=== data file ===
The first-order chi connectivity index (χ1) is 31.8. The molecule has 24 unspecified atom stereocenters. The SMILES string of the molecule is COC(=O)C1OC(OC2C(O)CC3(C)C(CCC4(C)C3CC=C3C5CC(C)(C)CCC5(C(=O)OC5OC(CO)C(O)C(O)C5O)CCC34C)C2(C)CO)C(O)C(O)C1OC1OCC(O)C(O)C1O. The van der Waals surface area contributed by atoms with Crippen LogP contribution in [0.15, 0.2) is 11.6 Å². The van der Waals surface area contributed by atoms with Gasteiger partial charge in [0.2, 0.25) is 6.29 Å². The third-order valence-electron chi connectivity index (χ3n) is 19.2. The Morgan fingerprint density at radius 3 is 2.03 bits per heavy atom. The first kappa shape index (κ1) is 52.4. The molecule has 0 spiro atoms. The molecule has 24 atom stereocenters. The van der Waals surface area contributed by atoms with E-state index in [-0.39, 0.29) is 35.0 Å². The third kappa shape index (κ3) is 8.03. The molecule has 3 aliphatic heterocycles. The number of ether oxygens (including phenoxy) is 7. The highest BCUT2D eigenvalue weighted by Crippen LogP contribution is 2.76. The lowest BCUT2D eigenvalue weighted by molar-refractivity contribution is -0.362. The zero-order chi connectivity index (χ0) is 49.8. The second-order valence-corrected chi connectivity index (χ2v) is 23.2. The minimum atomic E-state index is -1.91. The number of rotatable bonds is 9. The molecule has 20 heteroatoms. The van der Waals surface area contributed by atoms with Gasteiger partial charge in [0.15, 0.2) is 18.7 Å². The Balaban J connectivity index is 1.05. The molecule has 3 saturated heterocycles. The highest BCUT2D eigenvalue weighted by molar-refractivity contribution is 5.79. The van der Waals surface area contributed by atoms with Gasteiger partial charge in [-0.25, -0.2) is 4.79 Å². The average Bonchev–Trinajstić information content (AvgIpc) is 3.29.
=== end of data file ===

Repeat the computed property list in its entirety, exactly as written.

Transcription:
The first-order chi connectivity index (χ1) is 31.8. The molecule has 24 unspecified atom stereocenters. The SMILES string of the molecule is COC(=O)C1OC(OC2C(O)CC3(C)C(CCC4(C)C3CC=C3C5CC(C)(C)CCC5(C(=O)OC5OC(CO)C(O)C(O)C5O)CCC34C)C2(C)CO)C(O)C(O)C1OC1OCC(O)C(O)C1O. The van der Waals surface area contributed by atoms with Crippen LogP contribution in [0.15, 0.2) is 11.6 Å². The van der Waals surface area contributed by atoms with Gasteiger partial charge in [0.2, 0.25) is 6.29 Å². The third-order valence-electron chi connectivity index (χ3n) is 19.2. The Morgan fingerprint density at radius 3 is 2.03 bits per heavy atom. The first kappa shape index (κ1) is 52.4. The molecule has 0 spiro atoms. The molecule has 24 atom stereocenters. The van der Waals surface area contributed by atoms with E-state index in [-0.39, 0.29) is 35.0 Å². The third kappa shape index (κ3) is 8.03. The molecule has 3 aliphatic heterocycles. The number of ether oxygens (including phenoxy) is 7. The highest BCUT2D eigenvalue weighted by Crippen LogP contribution is 2.76. The lowest BCUT2D eigenvalue weighted by molar-refractivity contribution is -0.362. The zero-order chi connectivity index (χ0) is 49.8. The second-order valence-corrected chi connectivity index (χ2v) is 23.2. The minimum atomic E-state index is -1.91. The number of rotatable bonds is 9. The molecule has 20 heteroatoms. The van der Waals surface area contributed by atoms with Gasteiger partial charge in [0.15, 0.2) is 18.7 Å². The Balaban J connectivity index is 1.05. The molecule has 3 saturated heterocycles. The highest BCUT2D eigenvalue weighted by molar-refractivity contribution is 5.79. The van der Waals surface area contributed by atoms with Gasteiger partial charge in [-0.25, -0.2) is 4.79 Å². The average Bonchev–Trinajstić information content (AvgIpc) is 3.29.